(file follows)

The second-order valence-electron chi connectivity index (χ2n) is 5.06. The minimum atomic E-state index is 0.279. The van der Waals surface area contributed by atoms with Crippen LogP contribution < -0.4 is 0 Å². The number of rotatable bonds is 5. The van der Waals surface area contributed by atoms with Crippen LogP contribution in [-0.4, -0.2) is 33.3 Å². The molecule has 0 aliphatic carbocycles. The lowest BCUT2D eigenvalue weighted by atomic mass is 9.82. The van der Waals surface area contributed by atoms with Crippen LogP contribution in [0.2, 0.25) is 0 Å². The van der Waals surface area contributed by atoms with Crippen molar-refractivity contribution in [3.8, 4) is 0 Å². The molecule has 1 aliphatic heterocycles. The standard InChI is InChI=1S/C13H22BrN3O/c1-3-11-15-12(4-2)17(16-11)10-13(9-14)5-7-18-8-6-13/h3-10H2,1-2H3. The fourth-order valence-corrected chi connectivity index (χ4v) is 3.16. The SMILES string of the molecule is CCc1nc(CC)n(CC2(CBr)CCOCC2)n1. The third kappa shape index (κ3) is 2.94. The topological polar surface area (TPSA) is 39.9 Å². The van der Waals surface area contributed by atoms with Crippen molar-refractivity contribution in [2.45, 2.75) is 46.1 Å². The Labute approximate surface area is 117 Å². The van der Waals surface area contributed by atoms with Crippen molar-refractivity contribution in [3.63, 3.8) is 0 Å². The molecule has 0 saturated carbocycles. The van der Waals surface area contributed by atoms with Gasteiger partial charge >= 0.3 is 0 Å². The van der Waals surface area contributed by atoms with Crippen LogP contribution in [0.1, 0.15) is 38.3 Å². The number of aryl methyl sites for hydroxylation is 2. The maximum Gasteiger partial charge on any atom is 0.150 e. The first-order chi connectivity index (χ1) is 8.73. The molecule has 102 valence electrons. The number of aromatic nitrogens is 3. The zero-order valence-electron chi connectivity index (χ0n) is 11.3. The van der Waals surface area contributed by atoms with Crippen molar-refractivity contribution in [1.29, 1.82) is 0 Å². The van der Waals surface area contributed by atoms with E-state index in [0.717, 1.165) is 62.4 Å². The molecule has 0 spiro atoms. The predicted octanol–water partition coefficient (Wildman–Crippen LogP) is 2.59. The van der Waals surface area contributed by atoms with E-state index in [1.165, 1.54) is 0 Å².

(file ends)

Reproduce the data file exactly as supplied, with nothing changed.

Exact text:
The second-order valence-electron chi connectivity index (χ2n) is 5.06. The minimum atomic E-state index is 0.279. The van der Waals surface area contributed by atoms with Crippen LogP contribution < -0.4 is 0 Å². The number of rotatable bonds is 5. The van der Waals surface area contributed by atoms with Crippen LogP contribution in [-0.4, -0.2) is 33.3 Å². The molecule has 0 aliphatic carbocycles. The lowest BCUT2D eigenvalue weighted by atomic mass is 9.82. The van der Waals surface area contributed by atoms with Crippen LogP contribution in [0.2, 0.25) is 0 Å². The van der Waals surface area contributed by atoms with Crippen molar-refractivity contribution in [3.8, 4) is 0 Å². The molecule has 1 aliphatic heterocycles. The standard InChI is InChI=1S/C13H22BrN3O/c1-3-11-15-12(4-2)17(16-11)10-13(9-14)5-7-18-8-6-13/h3-10H2,1-2H3. The fourth-order valence-corrected chi connectivity index (χ4v) is 3.16. The SMILES string of the molecule is CCc1nc(CC)n(CC2(CBr)CCOCC2)n1. The third kappa shape index (κ3) is 2.94. The topological polar surface area (TPSA) is 39.9 Å². The van der Waals surface area contributed by atoms with Crippen molar-refractivity contribution in [2.45, 2.75) is 46.1 Å². The Labute approximate surface area is 117 Å². The van der Waals surface area contributed by atoms with Crippen molar-refractivity contribution in [3.63, 3.8) is 0 Å². The molecule has 0 saturated carbocycles. The van der Waals surface area contributed by atoms with Gasteiger partial charge >= 0.3 is 0 Å². The van der Waals surface area contributed by atoms with Crippen LogP contribution in [0.1, 0.15) is 38.3 Å². The number of aryl methyl sites for hydroxylation is 2. The maximum Gasteiger partial charge on any atom is 0.150 e. The first-order chi connectivity index (χ1) is 8.73. The molecule has 102 valence electrons. The number of aromatic nitrogens is 3. The zero-order valence-electron chi connectivity index (χ0n) is 11.3. The van der Waals surface area contributed by atoms with Crippen molar-refractivity contribution in [1.29, 1.82) is 0 Å². The van der Waals surface area contributed by atoms with E-state index in [0.717, 1.165) is 62.4 Å². The molecule has 0 spiro atoms. The predicted octanol–water partition coefficient (Wildman–Crippen LogP) is 2.59. The van der Waals surface area contributed by atoms with E-state index in [1.165, 1.54) is 0 Å².